I turn to waiting times. Ministers have consistently adopted the public position that as waiting lists are reduced, so waiting times are reduced. I question, not for the first time, the logic and accuracy of that assertion. It is particularly noticeable that in the most recent set of waiting list figures the number of patients waiting over a year has increased from just over 30,000 in March 1997 to over 50,000 in September 2000. The number of patients waiting more than 26 weeks for an out-patient consultation has increased from 71,000 to 125,00 in the same period. There is an increase of 187,000 for those waiting more than 13 weeks for an out-patient appointment. The headline numbers of patients are coming down but many patients are waiting longer. Therefore, what change has there been since the Government came to office in the average in-patient and out-patient waiting times? Those figures seem to be better indicators than most of what real patients currently experience.
The key problem with waiting times, and specifically the pledges set out in the NHS Plan is the shortage of specialists to treat patients. The target, for example, of achieving by 2002 a maximum two-month wait from an urgent GP referral for suspected breast cancer to treatment of the breast cancer is regarded by many as unattainable because there will not be enough oncologists, radiologists, histopathologists and so on to ensure a swift enough diagnosis on referral. The year 2002 is not a long time away. I put this point to the Minister last week. I am not sure that he gave me a full reply. Perhaps he could do so now.
Finally, I turn to the funding announced for drug treatments. The additional sums to which the Statement refers are welcome although I noted with some surprise that both coronary disease and cancer are "largely preventable". That, I think, will be news to many. However, that is not my point. I refer to the role of NICE. By directing money specifically to cancer and heart diseases, the Government appear to be sending a strong signal to the National Institute for Clinical Excellence that one of the main criteria under which NICE operates--namely, the need to assess the effective use of available NHS resources--is, for practical purposes, redundant in those key areas. In that sense, the new funding distorts the remit of NICE. Drugs to treat cancer and heart disease are not to be assessed on a par with, let us say, drugs for diabetes, arthritis or Alzheimer's. In other words, the extra money looks as though it will serve to favour and prioritise cancer and heart drugs over other kinds of drug treatment even before NICE has considered those drugs in terms of their clinical and cost effectiveness. Indeed, why confer on NICE a duty to consider the wider affordability of drug treatments if at the same time you make such judgment redundant for certain classes of drugs?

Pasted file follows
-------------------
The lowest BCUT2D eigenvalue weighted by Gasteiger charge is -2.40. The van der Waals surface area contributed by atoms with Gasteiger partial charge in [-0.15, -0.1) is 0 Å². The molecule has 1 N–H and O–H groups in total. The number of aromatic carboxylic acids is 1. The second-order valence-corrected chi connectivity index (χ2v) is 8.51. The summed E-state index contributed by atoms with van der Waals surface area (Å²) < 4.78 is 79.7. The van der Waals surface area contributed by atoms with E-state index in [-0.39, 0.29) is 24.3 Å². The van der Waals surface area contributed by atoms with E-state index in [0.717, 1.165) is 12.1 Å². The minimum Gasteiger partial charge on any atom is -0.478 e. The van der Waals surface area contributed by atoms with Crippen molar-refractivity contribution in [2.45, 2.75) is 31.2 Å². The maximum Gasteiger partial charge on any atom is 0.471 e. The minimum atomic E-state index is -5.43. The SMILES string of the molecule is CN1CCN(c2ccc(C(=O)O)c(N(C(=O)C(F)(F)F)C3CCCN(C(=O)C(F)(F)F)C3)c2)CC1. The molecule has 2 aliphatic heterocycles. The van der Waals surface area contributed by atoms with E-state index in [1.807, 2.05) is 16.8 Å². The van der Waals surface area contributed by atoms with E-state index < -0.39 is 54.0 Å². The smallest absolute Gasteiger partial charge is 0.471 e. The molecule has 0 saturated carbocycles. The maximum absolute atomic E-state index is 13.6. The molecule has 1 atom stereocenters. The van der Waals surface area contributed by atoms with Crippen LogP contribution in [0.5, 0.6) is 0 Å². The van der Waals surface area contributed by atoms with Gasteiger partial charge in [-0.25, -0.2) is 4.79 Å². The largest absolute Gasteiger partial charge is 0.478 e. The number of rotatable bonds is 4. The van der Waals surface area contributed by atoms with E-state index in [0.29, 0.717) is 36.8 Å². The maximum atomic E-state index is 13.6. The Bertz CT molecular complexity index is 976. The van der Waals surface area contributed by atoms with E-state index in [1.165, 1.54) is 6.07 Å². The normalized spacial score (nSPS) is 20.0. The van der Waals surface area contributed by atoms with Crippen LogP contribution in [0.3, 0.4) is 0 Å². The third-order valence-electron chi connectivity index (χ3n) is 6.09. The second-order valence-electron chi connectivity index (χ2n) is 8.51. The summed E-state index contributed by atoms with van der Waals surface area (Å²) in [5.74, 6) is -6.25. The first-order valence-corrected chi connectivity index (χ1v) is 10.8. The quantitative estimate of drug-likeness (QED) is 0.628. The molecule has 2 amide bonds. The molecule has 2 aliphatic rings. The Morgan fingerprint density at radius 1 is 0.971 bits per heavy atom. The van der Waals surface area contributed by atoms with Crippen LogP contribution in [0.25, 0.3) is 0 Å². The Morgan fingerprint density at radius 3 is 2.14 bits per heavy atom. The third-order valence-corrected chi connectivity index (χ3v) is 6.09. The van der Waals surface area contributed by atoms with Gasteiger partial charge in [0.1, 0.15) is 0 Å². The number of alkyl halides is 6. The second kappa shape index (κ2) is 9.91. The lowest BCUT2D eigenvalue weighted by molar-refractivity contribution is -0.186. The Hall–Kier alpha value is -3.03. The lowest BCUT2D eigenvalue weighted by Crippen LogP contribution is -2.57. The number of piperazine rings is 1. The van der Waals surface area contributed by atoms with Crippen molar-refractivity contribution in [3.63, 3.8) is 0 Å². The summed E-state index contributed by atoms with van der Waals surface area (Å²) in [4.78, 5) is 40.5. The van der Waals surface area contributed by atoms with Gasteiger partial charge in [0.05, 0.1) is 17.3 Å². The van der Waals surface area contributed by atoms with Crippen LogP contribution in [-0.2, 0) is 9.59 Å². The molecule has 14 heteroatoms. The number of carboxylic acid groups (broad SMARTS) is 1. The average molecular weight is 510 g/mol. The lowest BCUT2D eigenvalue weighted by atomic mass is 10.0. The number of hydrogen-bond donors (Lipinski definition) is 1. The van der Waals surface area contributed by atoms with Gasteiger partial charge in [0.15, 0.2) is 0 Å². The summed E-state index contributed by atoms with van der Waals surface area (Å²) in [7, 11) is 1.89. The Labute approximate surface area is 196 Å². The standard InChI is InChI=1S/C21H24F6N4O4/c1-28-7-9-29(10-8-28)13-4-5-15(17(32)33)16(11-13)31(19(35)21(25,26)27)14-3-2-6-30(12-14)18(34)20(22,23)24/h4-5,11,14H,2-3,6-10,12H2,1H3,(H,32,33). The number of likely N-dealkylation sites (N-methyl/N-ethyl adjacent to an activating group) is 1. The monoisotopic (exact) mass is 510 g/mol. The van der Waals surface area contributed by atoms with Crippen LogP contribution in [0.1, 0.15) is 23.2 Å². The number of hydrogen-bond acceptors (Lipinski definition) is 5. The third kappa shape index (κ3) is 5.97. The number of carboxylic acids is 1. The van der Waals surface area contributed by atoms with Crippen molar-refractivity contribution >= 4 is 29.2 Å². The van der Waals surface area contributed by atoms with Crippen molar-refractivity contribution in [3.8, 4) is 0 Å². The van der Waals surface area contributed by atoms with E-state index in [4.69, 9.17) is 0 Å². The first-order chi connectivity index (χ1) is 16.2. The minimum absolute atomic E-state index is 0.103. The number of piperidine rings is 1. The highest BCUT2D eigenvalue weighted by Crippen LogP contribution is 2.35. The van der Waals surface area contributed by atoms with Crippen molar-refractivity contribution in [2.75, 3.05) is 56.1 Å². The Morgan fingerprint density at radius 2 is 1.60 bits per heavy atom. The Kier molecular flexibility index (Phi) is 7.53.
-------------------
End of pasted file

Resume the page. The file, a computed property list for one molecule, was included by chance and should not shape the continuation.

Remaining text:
I stress that I do not belittle the new funding for drug treatments. But perhaps I may ask the Minister whether, and on what basis, he is confident that this funding will serve to eliminate postcode inequalities in the prescribing of major heart and cancer treatments. Can he reassure us that the channelling of new money to help authorities will guarantee the availability of up-to-date drug treatments? It would be possible for me to ask many more questions of the Minister arising out of this wide-ranging and important Statement. However, in deference to the House I shall desist. I look forward to the Minister's response.
My Lords, I, too, thank the Minister for repeating the Statement in this House. I share the views of the noble Earl, Lord Howe, that it is an important Statement. One would wish to ask many questions, particularly with somewhat longer notice than was available. This is a complex Statement potentially and a number of issues underlie what appear on the surface to be straightforward propositions.
On these Benches we have never made any pretence of doing other than welcoming the increased funding which was announced earlier in the year, or the essentials of the NHS Plan which are designed to spend the increased funding. We welcome many elements of the Minister's Statement: in particular, the fact that it is now possible to announce a three-year funding settlement; the fact that the settlement is directed towards resolving health inequalities; and the funding for cancer and heart disease which are at the top of the priorities for the Government and for all of us.